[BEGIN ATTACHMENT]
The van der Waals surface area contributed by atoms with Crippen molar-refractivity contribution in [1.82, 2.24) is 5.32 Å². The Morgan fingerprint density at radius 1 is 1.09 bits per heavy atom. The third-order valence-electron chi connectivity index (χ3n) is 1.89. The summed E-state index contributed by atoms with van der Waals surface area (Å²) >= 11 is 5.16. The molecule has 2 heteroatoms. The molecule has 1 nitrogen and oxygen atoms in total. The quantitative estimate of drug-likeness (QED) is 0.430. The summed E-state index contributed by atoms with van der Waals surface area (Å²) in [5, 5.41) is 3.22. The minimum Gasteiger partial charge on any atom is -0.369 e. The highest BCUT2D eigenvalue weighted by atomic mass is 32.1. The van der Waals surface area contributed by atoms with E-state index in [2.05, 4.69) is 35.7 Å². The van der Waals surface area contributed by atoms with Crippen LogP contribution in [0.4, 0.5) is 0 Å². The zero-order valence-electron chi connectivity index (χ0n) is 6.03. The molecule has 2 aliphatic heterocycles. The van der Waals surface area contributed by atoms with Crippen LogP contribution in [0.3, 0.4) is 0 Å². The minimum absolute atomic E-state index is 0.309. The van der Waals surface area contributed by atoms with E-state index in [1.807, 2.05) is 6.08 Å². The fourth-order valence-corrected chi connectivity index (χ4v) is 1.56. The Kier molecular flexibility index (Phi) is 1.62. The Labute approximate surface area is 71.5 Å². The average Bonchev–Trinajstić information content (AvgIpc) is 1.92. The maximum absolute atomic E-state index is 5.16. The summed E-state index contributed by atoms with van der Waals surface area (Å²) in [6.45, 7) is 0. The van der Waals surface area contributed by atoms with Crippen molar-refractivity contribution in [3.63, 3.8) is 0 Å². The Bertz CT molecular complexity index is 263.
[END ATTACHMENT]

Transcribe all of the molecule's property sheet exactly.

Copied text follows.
The van der Waals surface area contributed by atoms with Crippen molar-refractivity contribution in [1.82, 2.24) is 5.32 Å². The Morgan fingerprint density at radius 1 is 1.09 bits per heavy atom. The third-order valence-electron chi connectivity index (χ3n) is 1.89. The summed E-state index contributed by atoms with van der Waals surface area (Å²) >= 11 is 5.16. The molecule has 2 heteroatoms. The molecule has 1 nitrogen and oxygen atoms in total. The quantitative estimate of drug-likeness (QED) is 0.430. The summed E-state index contributed by atoms with van der Waals surface area (Å²) in [5, 5.41) is 3.22. The minimum Gasteiger partial charge on any atom is -0.369 e. The highest BCUT2D eigenvalue weighted by atomic mass is 32.1. The van der Waals surface area contributed by atoms with E-state index in [2.05, 4.69) is 35.7 Å². The van der Waals surface area contributed by atoms with Crippen LogP contribution in [0.4, 0.5) is 0 Å². The zero-order valence-electron chi connectivity index (χ0n) is 6.03. The molecule has 2 aliphatic heterocycles. The van der Waals surface area contributed by atoms with Crippen LogP contribution in [0.3, 0.4) is 0 Å². The minimum absolute atomic E-state index is 0.309. The van der Waals surface area contributed by atoms with E-state index in [1.807, 2.05) is 6.08 Å². The fourth-order valence-corrected chi connectivity index (χ4v) is 1.56. The Kier molecular flexibility index (Phi) is 1.62. The Labute approximate surface area is 71.5 Å². The average Bonchev–Trinajstić information content (AvgIpc) is 1.92. The maximum absolute atomic E-state index is 5.16. The summed E-state index contributed by atoms with van der Waals surface area (Å²) in [6.45, 7) is 0. The van der Waals surface area contributed by atoms with Crippen molar-refractivity contribution in [3.63, 3.8) is 0 Å². The Bertz CT molecular complexity index is 263.